This chattering was only interrupted by occasional naps (I was so relaxed, I took TWO naps the first day I was there. Talk about luxury) and by the serving of amazing food. We had pulled pork with coleslaw on it the first night (with a side of fried okra) and we also had livermush and shrimp and grits (yum!!!). Aunt Anne served up a feast each morning. Her idea of a light breakfast is several cereals, some sort of cooked egg, livermush, sausages, bacon and some sort of toast/muffin/coffeecake. My idea of breakfast (coffee only) was tossed to the wind. Amazing. I might need to reconsider this breakfast concept.

Uncle John’s brain is a treasure trove of history just waiting to be tapped. I swear he saved me back in the fifth grade when he tutored me in history. He took me beyond the dates to the actual stories, making the human connection that fed the love I have for history to this day. That hasn’t changed a bit. He still has the knack and has passed on this gift to his son. My cousin John $ regaled us with fascinating tidbits of life in the hills and the history of the Cherokee. I am more familiar with the Seneca nation so it was fascinating to see the similarities and differences in the tribes from different parts of Appalachia.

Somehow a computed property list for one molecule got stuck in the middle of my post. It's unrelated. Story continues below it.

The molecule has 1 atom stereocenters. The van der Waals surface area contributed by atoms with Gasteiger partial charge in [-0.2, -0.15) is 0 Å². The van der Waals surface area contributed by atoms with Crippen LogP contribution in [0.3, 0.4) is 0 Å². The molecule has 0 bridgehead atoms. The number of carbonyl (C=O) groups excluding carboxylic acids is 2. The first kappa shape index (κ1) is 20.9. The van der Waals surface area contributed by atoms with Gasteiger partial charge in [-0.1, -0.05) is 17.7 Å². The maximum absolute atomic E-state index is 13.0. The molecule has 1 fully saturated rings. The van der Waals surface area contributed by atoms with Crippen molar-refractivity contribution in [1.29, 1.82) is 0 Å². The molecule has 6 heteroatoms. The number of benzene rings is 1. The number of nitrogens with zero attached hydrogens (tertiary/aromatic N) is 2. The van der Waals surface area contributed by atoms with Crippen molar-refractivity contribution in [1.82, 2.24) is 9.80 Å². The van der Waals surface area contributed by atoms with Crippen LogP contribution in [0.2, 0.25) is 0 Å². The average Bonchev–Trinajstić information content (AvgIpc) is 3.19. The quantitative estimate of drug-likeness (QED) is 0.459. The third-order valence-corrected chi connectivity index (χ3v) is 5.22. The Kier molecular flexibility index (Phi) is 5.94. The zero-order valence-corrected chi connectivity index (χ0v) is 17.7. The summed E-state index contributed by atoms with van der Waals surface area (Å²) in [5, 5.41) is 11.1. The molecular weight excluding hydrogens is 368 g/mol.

Chris, $ and I met my uncle’s cousin as well. Peter was visiting from Illinois, coming back to the mountains where he grew up for a dulcimer meeting. He blogs about his music, and to our delight, he gave us a mini concert.

I think I will write a post about this in the future so I won’t go into too many details here, but the musical conversation was very interesting and inspirational. My aunt did a nice writeup on the visit on her blog page.

On our last full day there, $ took Chris and me off to play in the mountains. We hiked for several hours through incredible views. I saw fantastic fungus and fresh-ish bear scat in addition to tempting camping spots. My biggest regret was that we hadn’t packed sleeping bags and planned to stay longer. Now we know for next time.